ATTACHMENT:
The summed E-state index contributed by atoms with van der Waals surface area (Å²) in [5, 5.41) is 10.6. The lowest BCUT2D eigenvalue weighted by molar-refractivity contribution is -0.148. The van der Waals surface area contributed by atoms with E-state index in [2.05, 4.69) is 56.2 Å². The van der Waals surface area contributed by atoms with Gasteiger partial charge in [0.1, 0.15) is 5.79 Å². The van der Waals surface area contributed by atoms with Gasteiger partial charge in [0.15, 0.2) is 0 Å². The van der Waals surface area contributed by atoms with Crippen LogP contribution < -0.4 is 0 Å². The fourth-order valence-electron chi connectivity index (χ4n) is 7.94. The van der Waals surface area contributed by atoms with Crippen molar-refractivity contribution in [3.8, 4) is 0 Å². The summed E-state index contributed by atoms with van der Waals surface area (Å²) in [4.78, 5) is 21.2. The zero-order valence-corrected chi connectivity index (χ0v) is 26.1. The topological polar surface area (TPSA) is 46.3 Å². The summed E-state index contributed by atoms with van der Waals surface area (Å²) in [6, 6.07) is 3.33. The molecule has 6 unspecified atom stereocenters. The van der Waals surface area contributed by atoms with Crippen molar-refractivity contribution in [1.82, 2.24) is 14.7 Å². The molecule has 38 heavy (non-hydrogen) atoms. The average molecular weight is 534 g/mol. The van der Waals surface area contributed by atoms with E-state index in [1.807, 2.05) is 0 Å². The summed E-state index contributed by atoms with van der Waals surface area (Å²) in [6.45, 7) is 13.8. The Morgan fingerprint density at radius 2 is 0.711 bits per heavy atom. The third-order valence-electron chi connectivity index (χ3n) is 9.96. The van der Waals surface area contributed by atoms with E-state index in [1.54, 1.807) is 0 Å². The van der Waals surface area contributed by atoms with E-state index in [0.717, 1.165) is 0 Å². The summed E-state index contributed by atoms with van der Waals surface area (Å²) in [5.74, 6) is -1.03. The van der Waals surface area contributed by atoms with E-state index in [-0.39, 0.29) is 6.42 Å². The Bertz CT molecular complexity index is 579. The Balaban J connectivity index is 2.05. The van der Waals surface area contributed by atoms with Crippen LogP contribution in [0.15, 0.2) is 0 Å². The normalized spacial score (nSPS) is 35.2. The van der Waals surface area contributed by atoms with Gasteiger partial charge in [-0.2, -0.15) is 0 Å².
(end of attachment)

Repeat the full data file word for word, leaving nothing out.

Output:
The summed E-state index contributed by atoms with van der Waals surface area (Å²) in [5, 5.41) is 10.6. The lowest BCUT2D eigenvalue weighted by molar-refractivity contribution is -0.148. The van der Waals surface area contributed by atoms with E-state index in [2.05, 4.69) is 56.2 Å². The van der Waals surface area contributed by atoms with Gasteiger partial charge in [0.1, 0.15) is 5.79 Å². The van der Waals surface area contributed by atoms with Gasteiger partial charge in [0.15, 0.2) is 0 Å². The van der Waals surface area contributed by atoms with Crippen LogP contribution < -0.4 is 0 Å². The fourth-order valence-electron chi connectivity index (χ4n) is 7.94. The van der Waals surface area contributed by atoms with Crippen molar-refractivity contribution in [3.8, 4) is 0 Å². The summed E-state index contributed by atoms with van der Waals surface area (Å²) in [4.78, 5) is 21.2. The zero-order valence-corrected chi connectivity index (χ0v) is 26.1. The topological polar surface area (TPSA) is 46.3 Å². The summed E-state index contributed by atoms with van der Waals surface area (Å²) in [6, 6.07) is 3.33. The molecule has 6 unspecified atom stereocenters. The van der Waals surface area contributed by atoms with Crippen molar-refractivity contribution in [1.82, 2.24) is 14.7 Å². The molecule has 38 heavy (non-hydrogen) atoms. The average molecular weight is 534 g/mol. The van der Waals surface area contributed by atoms with E-state index in [1.807, 2.05) is 0 Å². The summed E-state index contributed by atoms with van der Waals surface area (Å²) in [6.45, 7) is 13.8. The Morgan fingerprint density at radius 2 is 0.711 bits per heavy atom. The third-order valence-electron chi connectivity index (χ3n) is 9.96. The van der Waals surface area contributed by atoms with E-state index in [1.54, 1.807) is 0 Å². The van der Waals surface area contributed by atoms with E-state index in [0.717, 1.165) is 0 Å². The summed E-state index contributed by atoms with van der Waals surface area (Å²) in [5.74, 6) is -1.03. The van der Waals surface area contributed by atoms with E-state index in [-0.39, 0.29) is 6.42 Å². The Bertz CT molecular complexity index is 579. The Balaban J connectivity index is 2.05. The van der Waals surface area contributed by atoms with Crippen LogP contribution in [0.15, 0.2) is 0 Å². The normalized spacial score (nSPS) is 35.2. The van der Waals surface area contributed by atoms with Gasteiger partial charge in [-0.2, -0.15) is 0 Å².